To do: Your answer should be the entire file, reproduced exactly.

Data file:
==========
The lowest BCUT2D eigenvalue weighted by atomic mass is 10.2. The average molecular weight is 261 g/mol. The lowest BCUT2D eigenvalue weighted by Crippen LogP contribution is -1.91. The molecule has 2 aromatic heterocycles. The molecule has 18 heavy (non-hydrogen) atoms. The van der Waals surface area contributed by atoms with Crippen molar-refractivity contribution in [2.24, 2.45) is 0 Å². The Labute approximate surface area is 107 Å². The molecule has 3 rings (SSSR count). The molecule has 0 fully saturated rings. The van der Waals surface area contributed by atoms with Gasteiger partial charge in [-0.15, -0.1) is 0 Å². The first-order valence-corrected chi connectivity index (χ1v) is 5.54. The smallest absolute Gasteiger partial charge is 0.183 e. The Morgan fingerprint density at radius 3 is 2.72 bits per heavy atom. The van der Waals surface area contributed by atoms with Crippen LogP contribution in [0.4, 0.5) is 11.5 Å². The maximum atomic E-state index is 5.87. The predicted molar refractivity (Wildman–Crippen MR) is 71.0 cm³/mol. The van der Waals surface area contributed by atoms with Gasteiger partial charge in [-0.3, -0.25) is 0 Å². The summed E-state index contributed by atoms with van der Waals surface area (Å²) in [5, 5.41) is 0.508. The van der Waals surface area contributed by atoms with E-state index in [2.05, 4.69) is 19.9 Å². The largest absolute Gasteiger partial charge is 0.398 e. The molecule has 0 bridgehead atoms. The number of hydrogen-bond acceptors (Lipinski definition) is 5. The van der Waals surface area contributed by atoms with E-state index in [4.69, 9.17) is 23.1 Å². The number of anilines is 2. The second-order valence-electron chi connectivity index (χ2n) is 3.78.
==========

The lowest BCUT2D eigenvalue weighted by atomic mass is 10.2. The average molecular weight is 261 g/mol. The lowest BCUT2D eigenvalue weighted by Crippen LogP contribution is -1.91. The molecule has 2 aromatic heterocycles. The molecule has 18 heavy (non-hydrogen) atoms. The van der Waals surface area contributed by atoms with Crippen molar-refractivity contribution in [2.24, 2.45) is 0 Å². The Labute approximate surface area is 107 Å². The molecule has 3 rings (SSSR count). The molecule has 0 fully saturated rings. The van der Waals surface area contributed by atoms with Gasteiger partial charge in [-0.15, -0.1) is 0 Å². The first-order valence-corrected chi connectivity index (χ1v) is 5.54. The smallest absolute Gasteiger partial charge is 0.183 e. The Morgan fingerprint density at radius 3 is 2.72 bits per heavy atom. The van der Waals surface area contributed by atoms with Crippen LogP contribution in [0.4, 0.5) is 11.5 Å². The maximum atomic E-state index is 5.87. The predicted molar refractivity (Wildman–Crippen MR) is 71.0 cm³/mol. The van der Waals surface area contributed by atoms with Gasteiger partial charge in [-0.3, -0.25) is 0 Å². The summed E-state index contributed by atoms with van der Waals surface area (Å²) in [5, 5.41) is 0.508. The van der Waals surface area contributed by atoms with E-state index in [2.05, 4.69) is 19.9 Å². The largest absolute Gasteiger partial charge is 0.398 e. The molecule has 0 bridgehead atoms. The number of hydrogen-bond acceptors (Lipinski definition) is 5. The van der Waals surface area contributed by atoms with E-state index in [4.69, 9.17) is 23.1 Å². The number of anilines is 2. The second-order valence-electron chi connectivity index (χ2n) is 3.78.